The miracle growth of the Chinese economy has decreased from a compound annual growth rate of 10% to less than 7% in 2015. The two engines of growth - export on a scale never before witnessed and massive infrastructure investments - are reaching the point of diminishing returns. This poses the central question which is explored in this book - can China escape the middle-income trap? Assuming current political arrangements remain unchanged and that it does not or cannot adopt Western sociopolitical economic regimes, can China develop an indigenous growth model centered on innovation? This compilation gathers leading Chinese and other international scholars to consider the daunting challenges and complexities of building an innovation-driven Chinese growth model. Providing several comprehensive perspectives, it examines key areas such as the institutional system, technology, sociocultural forces and national policy. The analyses and their conclusions range from strong optimism to deep pessimism about China's future.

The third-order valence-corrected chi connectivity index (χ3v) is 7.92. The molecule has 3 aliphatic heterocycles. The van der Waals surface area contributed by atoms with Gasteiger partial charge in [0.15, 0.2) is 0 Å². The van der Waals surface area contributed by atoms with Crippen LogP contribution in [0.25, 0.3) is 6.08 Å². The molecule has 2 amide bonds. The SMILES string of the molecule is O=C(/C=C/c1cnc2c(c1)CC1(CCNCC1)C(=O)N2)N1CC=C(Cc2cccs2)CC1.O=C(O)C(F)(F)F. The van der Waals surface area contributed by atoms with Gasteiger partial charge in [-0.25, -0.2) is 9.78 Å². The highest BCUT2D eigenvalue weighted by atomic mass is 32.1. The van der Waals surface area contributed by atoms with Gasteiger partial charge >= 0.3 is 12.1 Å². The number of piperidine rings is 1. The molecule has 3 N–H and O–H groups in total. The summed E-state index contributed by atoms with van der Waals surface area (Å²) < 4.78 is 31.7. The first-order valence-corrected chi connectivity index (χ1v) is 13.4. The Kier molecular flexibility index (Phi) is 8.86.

Richard Florida - Director of Cities, Martin Prosperity Institute, University of Toronto, Global Research Professor, New York University, and Founder, Creative Class Group
David M. Rubenstein - co-founder and co-chief executive, The Carlyle Group; Chair, Duke University Board of Trustees; and Chair, Board of Advisors, School of Economics and Management, Tsinghua University
Xue Lan - Dean, School of Public Policy and Management, Tsinghua University
Voicu Ion Sucală Source: Europe-Asia Studies
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